Costume design is more than just clothes, and its also a department where women flourish


In a film industry where the flicks are usually lathered in a coat of green-screen, the role of costume designer is more important than ever. As a budding costumier myself, about to head into the final year of my costume design degree, I prefer to think of us as ‘world-builders’, helped along by the entire art department, rather than a solitary room full of people just looking at clothes as many would like to think.

Costumiers and other art department members often seem to be pushed to the back and disregarded when discussing the film industry as a whole. Its even more important to mention them when discussing women’s access to roles in the industry; as rooted in patriarchal domestic values as it sounds, costuming is actually the department with the highest rate of women workers, particularly on successful films. Out of the IMDB Top 250, 173 of 261 costume designer roles were filled by women, an astronomical advance from the mere 3/278 directors roles women occupied.*

The most successful working costume designers in the world are  women: Colleen Atwood (most Tim Burton films), Sandy Powell (Carol), Jenny Beavan (Mad Max: Fury Road) and Milena Canonero (The Grand Budapest Hotel) to name a few. It seems almost silly to set aside a creative department as ‘just fancy dresses’ when its an area in which women are flourishing, and offering their own take on femininity, masculinity, gender roles, and both period and contemporary costume.

For an aspiring costume designer, nothing is more irritating than your craft being whittled down to ‘its just sewing’ and big ballgown dresses, I speak with slight acidity from my own experience but also echo the thoughts of many seamstresses and designers, particularly my own group of friends at university, made up of about 80% costumiers and production designers. The costuming process is rarely something that is divulged but also a process that takes considerable time, effort and an attention to detail that most film-watchers won’t even notice, it’s a lot more than just whipping up an outfit.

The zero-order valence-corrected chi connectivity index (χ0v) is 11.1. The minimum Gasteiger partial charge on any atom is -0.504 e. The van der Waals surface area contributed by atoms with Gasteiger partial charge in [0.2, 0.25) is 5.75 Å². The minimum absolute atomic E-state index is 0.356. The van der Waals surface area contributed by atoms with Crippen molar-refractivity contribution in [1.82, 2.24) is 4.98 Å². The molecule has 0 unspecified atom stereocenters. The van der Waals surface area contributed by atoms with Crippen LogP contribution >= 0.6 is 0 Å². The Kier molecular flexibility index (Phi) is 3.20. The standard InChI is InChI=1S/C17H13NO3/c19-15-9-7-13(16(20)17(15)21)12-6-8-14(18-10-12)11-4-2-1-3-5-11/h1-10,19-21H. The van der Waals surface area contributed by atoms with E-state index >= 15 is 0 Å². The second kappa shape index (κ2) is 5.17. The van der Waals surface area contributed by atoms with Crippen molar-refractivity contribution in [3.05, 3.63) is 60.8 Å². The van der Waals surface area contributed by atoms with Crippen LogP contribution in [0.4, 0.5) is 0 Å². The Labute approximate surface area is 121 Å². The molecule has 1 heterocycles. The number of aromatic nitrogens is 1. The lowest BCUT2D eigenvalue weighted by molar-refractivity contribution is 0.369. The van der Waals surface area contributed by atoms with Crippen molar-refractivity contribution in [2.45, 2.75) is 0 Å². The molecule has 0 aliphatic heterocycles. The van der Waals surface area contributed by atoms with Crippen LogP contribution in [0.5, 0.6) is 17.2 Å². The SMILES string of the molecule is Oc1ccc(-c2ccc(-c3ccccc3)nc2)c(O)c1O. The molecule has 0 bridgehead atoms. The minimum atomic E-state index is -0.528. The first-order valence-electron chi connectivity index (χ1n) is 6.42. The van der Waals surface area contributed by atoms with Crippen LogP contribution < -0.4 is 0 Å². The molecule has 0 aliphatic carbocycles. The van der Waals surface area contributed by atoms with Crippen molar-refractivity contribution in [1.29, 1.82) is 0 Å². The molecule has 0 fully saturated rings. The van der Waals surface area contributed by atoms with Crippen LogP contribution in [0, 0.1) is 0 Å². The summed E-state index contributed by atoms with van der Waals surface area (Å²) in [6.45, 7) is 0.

For costume designers, research is key and it is vast. On period pieces historical accuracy is completely essential, there can be no mix up in hemline lengths, fabric colour, pattern, the underwear giving a costume structure, the sleeves, the necklines, fastenings, you name it, it has to be considered and is probably a giveaway to the year the film is set. Metal eyelets on outerwear before the 20th century? Ludicrous. Asymmetric dresses in early 19th century Russia? (*cough* War and Peace *cough*) An outrage. Tudor-set shows showing men not wearing a cod-piece? Unthinkable.

The intricacies of historical costume are scrutinised and a dead-giveaway for a films budget and attention to detail. This pressure of balancing time management with accuracy, a budget and working in the directors vision is all part of the costuming process. A director’s vision is a particularly difficult aspect to manage, ideas can be too vast for the budget or they simply don’t deem the costumes to be important. This was my experience on a short film, pushed to the back as if I didn’t really know what was going on with the technical aspects of the film, and not much consideration to what the proposed costumes were going to say about the characters. I’d considered symbolism and colour symbolism, colour matching, time, age, the real background of the characters who weren’t particularly fleshed out. Costumiers often come up with intricate backstories for minor characters; what their interests are, why they are wearing that outfit on that day, their financial situation, their job. All of this planning for a fleeting shot. Costumiers can spend hours, even days, on a costume or piece of embellishment for it to not be used at all or not seen in the shot. Visionary directors lend a hand to each department, bouncing ideas off each other and considering the effects of each team, particularly someone like Guillermo Del Toro, who routinely makes use of the vast worlds his costume and production designers have created (Crimson Peak was snubbed at the Oscars!!).